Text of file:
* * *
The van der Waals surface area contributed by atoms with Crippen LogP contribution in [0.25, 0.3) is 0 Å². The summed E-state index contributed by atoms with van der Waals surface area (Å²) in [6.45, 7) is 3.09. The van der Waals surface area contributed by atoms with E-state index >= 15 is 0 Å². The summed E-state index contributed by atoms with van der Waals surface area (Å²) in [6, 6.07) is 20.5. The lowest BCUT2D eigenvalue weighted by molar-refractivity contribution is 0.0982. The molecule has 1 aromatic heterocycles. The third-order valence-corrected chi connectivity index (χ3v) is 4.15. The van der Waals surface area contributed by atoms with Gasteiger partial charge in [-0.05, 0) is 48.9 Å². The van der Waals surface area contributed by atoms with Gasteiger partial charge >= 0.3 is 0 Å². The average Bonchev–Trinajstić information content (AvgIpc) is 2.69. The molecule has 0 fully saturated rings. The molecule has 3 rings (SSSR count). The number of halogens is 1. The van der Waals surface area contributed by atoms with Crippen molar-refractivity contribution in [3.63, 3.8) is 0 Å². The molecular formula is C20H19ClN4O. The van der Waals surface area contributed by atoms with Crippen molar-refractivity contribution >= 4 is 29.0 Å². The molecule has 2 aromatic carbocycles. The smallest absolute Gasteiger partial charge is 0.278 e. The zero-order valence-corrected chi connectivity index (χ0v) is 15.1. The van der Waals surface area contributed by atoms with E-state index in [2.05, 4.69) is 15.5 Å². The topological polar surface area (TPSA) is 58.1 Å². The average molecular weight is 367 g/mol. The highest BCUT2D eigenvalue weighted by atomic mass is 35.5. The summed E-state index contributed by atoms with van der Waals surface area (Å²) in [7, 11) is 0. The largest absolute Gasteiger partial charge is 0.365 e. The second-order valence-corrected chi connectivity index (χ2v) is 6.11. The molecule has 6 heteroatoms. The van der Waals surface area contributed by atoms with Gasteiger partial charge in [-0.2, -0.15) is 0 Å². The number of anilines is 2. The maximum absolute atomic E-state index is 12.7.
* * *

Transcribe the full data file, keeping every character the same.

The van der Waals surface area contributed by atoms with Crippen LogP contribution in [0.25, 0.3) is 0 Å². The summed E-state index contributed by atoms with van der Waals surface area (Å²) in [6.45, 7) is 3.09. The van der Waals surface area contributed by atoms with E-state index >= 15 is 0 Å². The summed E-state index contributed by atoms with van der Waals surface area (Å²) in [6, 6.07) is 20.5. The lowest BCUT2D eigenvalue weighted by molar-refractivity contribution is 0.0982. The molecule has 1 aromatic heterocycles. The third-order valence-corrected chi connectivity index (χ3v) is 4.15. The van der Waals surface area contributed by atoms with Gasteiger partial charge in [-0.05, 0) is 48.9 Å². The van der Waals surface area contributed by atoms with Gasteiger partial charge >= 0.3 is 0 Å². The average Bonchev–Trinajstić information content (AvgIpc) is 2.69. The molecule has 0 fully saturated rings. The molecule has 3 rings (SSSR count). The number of halogens is 1. The van der Waals surface area contributed by atoms with Crippen molar-refractivity contribution in [3.63, 3.8) is 0 Å². The molecular formula is C20H19ClN4O. The van der Waals surface area contributed by atoms with Crippen molar-refractivity contribution >= 4 is 29.0 Å². The molecule has 2 aromatic carbocycles. The smallest absolute Gasteiger partial charge is 0.278 e. The zero-order valence-corrected chi connectivity index (χ0v) is 15.1. The van der Waals surface area contributed by atoms with E-state index in [2.05, 4.69) is 15.5 Å². The topological polar surface area (TPSA) is 58.1 Å². The average molecular weight is 367 g/mol. The highest BCUT2D eigenvalue weighted by atomic mass is 35.5. The summed E-state index contributed by atoms with van der Waals surface area (Å²) in [7, 11) is 0. The largest absolute Gasteiger partial charge is 0.365 e. The second-order valence-corrected chi connectivity index (χ2v) is 6.11. The molecule has 6 heteroatoms. The van der Waals surface area contributed by atoms with Gasteiger partial charge in [-0.2, -0.15) is 0 Å². The number of anilines is 2. The maximum absolute atomic E-state index is 12.7.